Quick! Your money and your retirement rely on giving the correct answer to the following question. Which of the following is just a passing fad:
- Social Media
- Search Engines
- Smart Phones
- Streaming Video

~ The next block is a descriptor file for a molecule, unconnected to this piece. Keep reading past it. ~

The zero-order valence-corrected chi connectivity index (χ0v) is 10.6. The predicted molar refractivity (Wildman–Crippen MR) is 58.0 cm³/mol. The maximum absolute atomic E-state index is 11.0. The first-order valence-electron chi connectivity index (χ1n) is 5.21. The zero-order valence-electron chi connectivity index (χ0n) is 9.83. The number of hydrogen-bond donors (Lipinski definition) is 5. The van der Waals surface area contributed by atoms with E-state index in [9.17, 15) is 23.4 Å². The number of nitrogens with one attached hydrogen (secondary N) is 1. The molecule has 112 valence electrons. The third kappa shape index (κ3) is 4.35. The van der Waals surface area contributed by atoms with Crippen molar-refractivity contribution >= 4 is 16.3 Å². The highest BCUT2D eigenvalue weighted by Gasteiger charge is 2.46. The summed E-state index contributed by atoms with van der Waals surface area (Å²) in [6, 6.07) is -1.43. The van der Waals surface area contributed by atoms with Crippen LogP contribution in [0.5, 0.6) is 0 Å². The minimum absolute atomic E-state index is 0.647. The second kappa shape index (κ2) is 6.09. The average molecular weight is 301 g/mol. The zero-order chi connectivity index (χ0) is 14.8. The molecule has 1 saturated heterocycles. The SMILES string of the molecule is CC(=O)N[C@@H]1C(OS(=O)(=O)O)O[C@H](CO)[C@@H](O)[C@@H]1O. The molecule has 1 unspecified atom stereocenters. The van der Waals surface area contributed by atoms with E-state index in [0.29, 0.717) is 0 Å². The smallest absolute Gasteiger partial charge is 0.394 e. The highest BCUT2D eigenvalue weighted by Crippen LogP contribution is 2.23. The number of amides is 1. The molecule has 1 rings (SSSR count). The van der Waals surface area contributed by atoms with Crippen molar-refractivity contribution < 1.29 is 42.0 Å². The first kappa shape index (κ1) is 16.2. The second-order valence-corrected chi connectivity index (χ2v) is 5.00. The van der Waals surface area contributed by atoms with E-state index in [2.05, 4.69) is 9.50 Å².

There are a number of major blue chip companies that are betting on each of these products continuing their hot ubiquity. You know, in the same way that companies in years past bet on the train system, typewriters, and film developing. (Did you ever hear of a fly-by-night called Kodak?) Now, that doesn’t mean that every successful product is necessarily a fad. Manufactured products like cars, televisions, and headphones are still going strong. So how do you know which ones are here to stay and which ones are going to be upended in the next technological tsunami? Simply, you don’t. It’s impossible to predict the future of the economy, tech world, or consumer lifestyle. Even today’s corporate giants – Apple, Netflix, and Facebook – can easily fall prey to the same forces that have washed out others before them. Some things will change, some things won’t, and the uncertainty makes conservative long term stock investments seem like a crummy deal. Even the stalwarts, the industries that are seemingly impervious to societal change, are now looking to come to terms with new realities. Bloomberg recently reported that the mechanism of higher education is being slowly broken down, and it’s only a matter of time before the notion of college as a necessity is foregone entirely. Let’s rephrase that: the past two generations who viewed college as an absolute must for economic advancement are now being replaced with a skills based perspective that sees higher education as a fun but meaningless frivolity. And remember how you always heard how the food business is safe because people gotta eat? Well, one aspect of that world, specifically the pastry corner (no – not pastry!) is seeing an upheaval. Businessweek is reporting that Crumbs Bakery, which has been a juggernaut in the recent baked goods resurgence, is now battling lackluster sales and actively seeking new venues for its products. (They’re looking at groceries, but come on! Since when has a grocery bakery ever transcended epic birthday cake fails?) In the end, what does it mean for your retirement? On one hand it means don’t chase the next big thing. You never know when the hotty will suddenly morph into the notty. And on the other side it means to follow a sensible approach. Do you have a conservative business idea? An income producing property? An innovative fund that produces solid believable results? Seriously consider that idea as a viable aspect of your retirement planning. I actually had a few more ideas to share about fads in investing, but I just remembered I need to water my pet rock. Until next time.